Improve Marketing Performance: How to Choose the Metrics That Matter

As CEO, you and your leadership team are personally accountable for the performance and conduct of your company. As a result, more and more CEOs are emphasizing the importance of organizational (e.g. marketing, sales, R&D) performance management throughout the company and often take the lead on optimizing group performance in order to achieve the organization’s key initiatives and objectives. Performance optimization requires metrics, and the data, measurement, alignment and analytical processes, methodologies, and systems. The focus of this article is on marketing performance management (MPM) and specifically how to choose the right metrics for your organization, ultimately enabling your marketing organization to both improve, and prove, the value of marketing investments.

Measuring what matters is key to achieving the ROI of MPM. If marketing focuses on easy to measure metrics, you may get interesting information, but not necessarily the data that fosters better strategic decisions, or enables necessary course corrections. Seth Godin reinforced this message in his post, “Avoiding False Metrics.” He states, ‘making your numbers go up (any numbers–your BMI, your blood sugar, your customer service ratings) is pointless if the numbers aren’t related to why you went to work this morning.’  Applying precious and limited resources to measuring the wrong things is both inefficient and ineffective.

The sheer number of things marketers can measure creates a challenge when it comes to selecting the right metrics. A number of B2B organization we work with now have over 100 measures, ranging from the number of funded marcom projects delivered and events produced, to campaign response rate and number of “leads” generated. Unfortunately, many of these metrics don’t help their CEOs understand how marketing investments are positively impacting the business. Important metrics to measure, whether in marketing or other organizations, are those that provide insight into how well that organization is ‘moving the needle’ for the business outcomes they are responsible for affecting. The key is to select metrics that demonstrate the impact, value, and contribution the function is generating.

For marketing, these metrics should tie in some way to marketing’s ability to acquire, keep and grow the value of customers. For example, how well is marketing:

  • Driving share of preference in order to positively affect consideration and consumption, to grow market share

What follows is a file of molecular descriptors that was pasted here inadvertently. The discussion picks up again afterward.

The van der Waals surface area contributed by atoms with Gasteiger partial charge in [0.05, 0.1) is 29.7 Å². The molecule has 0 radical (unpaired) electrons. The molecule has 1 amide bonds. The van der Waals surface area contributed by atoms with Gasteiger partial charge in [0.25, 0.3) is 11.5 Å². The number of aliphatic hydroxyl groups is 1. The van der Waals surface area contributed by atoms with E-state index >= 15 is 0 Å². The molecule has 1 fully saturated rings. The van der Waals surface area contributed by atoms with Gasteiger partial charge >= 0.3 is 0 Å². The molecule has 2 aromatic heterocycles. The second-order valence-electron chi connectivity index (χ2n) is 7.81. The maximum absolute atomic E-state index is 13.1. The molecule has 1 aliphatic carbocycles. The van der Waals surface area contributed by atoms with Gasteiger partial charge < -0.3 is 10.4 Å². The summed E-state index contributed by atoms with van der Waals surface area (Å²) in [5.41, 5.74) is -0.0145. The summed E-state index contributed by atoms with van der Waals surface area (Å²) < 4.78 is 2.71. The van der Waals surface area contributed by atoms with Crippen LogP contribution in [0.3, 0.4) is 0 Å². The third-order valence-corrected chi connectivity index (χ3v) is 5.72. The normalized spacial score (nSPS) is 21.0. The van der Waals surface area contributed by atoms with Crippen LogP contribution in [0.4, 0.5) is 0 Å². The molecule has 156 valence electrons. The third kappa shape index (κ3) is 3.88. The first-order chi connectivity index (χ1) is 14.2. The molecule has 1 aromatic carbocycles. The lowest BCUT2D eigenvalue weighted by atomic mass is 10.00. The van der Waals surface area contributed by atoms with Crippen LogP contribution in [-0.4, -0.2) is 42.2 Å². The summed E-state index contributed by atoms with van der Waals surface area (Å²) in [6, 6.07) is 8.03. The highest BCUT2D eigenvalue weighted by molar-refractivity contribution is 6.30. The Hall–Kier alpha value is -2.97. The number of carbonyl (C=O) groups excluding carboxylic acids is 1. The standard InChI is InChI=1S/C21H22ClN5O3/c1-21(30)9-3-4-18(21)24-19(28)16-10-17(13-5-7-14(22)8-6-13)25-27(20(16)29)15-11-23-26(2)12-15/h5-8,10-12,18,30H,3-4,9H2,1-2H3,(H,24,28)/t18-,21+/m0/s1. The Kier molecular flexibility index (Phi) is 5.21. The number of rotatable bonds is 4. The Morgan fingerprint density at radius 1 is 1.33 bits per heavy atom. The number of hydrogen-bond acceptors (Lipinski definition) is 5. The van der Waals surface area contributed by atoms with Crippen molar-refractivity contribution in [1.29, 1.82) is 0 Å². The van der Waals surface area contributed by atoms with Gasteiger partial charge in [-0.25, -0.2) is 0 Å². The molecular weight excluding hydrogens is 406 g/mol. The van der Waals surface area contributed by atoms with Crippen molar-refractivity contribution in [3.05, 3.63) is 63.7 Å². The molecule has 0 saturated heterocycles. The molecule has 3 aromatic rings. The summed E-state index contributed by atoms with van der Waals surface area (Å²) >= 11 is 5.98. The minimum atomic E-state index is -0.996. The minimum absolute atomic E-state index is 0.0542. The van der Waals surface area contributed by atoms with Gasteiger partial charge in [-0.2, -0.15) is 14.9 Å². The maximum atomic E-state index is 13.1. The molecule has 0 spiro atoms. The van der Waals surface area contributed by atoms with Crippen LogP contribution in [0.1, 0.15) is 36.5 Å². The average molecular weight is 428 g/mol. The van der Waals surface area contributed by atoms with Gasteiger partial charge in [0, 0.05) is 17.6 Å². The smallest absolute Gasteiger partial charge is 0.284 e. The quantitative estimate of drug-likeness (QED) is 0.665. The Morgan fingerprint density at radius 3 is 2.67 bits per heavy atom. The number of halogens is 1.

• Influencing share of wallet in order to positively affect customer lifetime value
  • Accelerating the adoption of a new product or service to impact market share

For many companies, capturing these types of metrics requires data, process, system, and skill changes. Depending on the current maturity level of your systems and processes, it may not be possible to eat the proverbial marketing accountability elephant all at once. Instead, take one small bite at a time and focus on putting in place the performance management processes to measure what matters.

Use these four parameters to guide your marketers process in selecting the right metrics, metrics that:

  1. Help you understand why marketing did or did not achieve specific results
  2. Provide insight into appropriate action or adjustments
  3. Enable you to propose and test a hypothesis regarding ‘action-effect’
  4. Empower marketing to prove and communicate value, impact and contribution to business performance

We strongly encourage every CEO to establish a common set of metrics and Key Performance Indicators (KPIs) that measure the effectiveness, efficiency and results of your marketing investments. The more consistent your metrics are across your company, the better you will able to perform an apples-to-apples comparison. Start with outcomes, cascade down to outputs, and end with activities.

Selecting the right metrics enables your marketers to quantify the business impact of marketing’s investments, to determine which channels are the most effective at finding, keeping and growing the value of customers, to reveal marketing’s financial value and facilitate strategic decisions. Find out what CEOs like you expect of marketing’s performance and capabilities: purchase the 2015 MPM Study: A Diagnosis and Prescription for Marketing Performance Management.

© 2015, Laura Patterson. All rights reserved.

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